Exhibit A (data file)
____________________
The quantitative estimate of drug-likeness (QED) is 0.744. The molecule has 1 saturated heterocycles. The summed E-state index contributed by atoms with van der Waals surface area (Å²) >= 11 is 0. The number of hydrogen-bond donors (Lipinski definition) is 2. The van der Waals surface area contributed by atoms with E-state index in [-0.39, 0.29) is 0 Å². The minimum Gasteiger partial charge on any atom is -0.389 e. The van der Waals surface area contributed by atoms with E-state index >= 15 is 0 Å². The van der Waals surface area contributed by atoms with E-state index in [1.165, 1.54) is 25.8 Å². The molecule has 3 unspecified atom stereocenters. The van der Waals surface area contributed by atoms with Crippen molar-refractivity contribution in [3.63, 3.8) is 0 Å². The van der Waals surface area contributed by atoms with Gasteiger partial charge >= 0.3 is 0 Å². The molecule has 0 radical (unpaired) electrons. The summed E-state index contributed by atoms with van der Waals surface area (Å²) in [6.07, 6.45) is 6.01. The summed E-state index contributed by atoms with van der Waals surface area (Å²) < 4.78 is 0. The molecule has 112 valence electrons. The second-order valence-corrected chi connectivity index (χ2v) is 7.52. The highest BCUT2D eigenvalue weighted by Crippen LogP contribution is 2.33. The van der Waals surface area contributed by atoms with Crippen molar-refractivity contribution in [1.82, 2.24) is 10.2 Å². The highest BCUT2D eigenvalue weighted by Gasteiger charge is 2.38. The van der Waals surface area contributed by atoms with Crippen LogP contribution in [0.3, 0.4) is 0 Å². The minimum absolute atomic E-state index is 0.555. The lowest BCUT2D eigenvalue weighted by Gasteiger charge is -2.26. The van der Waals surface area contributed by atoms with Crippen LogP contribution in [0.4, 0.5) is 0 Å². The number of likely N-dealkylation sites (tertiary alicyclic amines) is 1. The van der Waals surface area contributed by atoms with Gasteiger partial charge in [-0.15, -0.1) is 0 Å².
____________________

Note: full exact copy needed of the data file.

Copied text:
The quantitative estimate of drug-likeness (QED) is 0.744. The molecule has 1 saturated heterocycles. The summed E-state index contributed by atoms with van der Waals surface area (Å²) >= 11 is 0. The number of hydrogen-bond donors (Lipinski definition) is 2. The van der Waals surface area contributed by atoms with E-state index in [-0.39, 0.29) is 0 Å². The minimum Gasteiger partial charge on any atom is -0.389 e. The van der Waals surface area contributed by atoms with E-state index >= 15 is 0 Å². The van der Waals surface area contributed by atoms with E-state index in [1.165, 1.54) is 25.8 Å². The molecule has 3 unspecified atom stereocenters. The van der Waals surface area contributed by atoms with Crippen molar-refractivity contribution in [3.63, 3.8) is 0 Å². The van der Waals surface area contributed by atoms with Gasteiger partial charge >= 0.3 is 0 Å². The molecule has 0 radical (unpaired) electrons. The summed E-state index contributed by atoms with van der Waals surface area (Å²) in [6.07, 6.45) is 6.01. The summed E-state index contributed by atoms with van der Waals surface area (Å²) < 4.78 is 0. The molecule has 112 valence electrons. The second-order valence-corrected chi connectivity index (χ2v) is 7.52. The highest BCUT2D eigenvalue weighted by Crippen LogP contribution is 2.33. The van der Waals surface area contributed by atoms with Crippen molar-refractivity contribution in [1.82, 2.24) is 10.2 Å². The highest BCUT2D eigenvalue weighted by Gasteiger charge is 2.38. The van der Waals surface area contributed by atoms with Crippen LogP contribution in [0.3, 0.4) is 0 Å². The minimum absolute atomic E-state index is 0.555. The lowest BCUT2D eigenvalue weighted by Gasteiger charge is -2.26. The van der Waals surface area contributed by atoms with Crippen LogP contribution in [0.4, 0.5) is 0 Å². The number of likely N-dealkylation sites (tertiary alicyclic amines) is 1. The van der Waals surface area contributed by atoms with Gasteiger partial charge in [-0.15, -0.1) is 0 Å².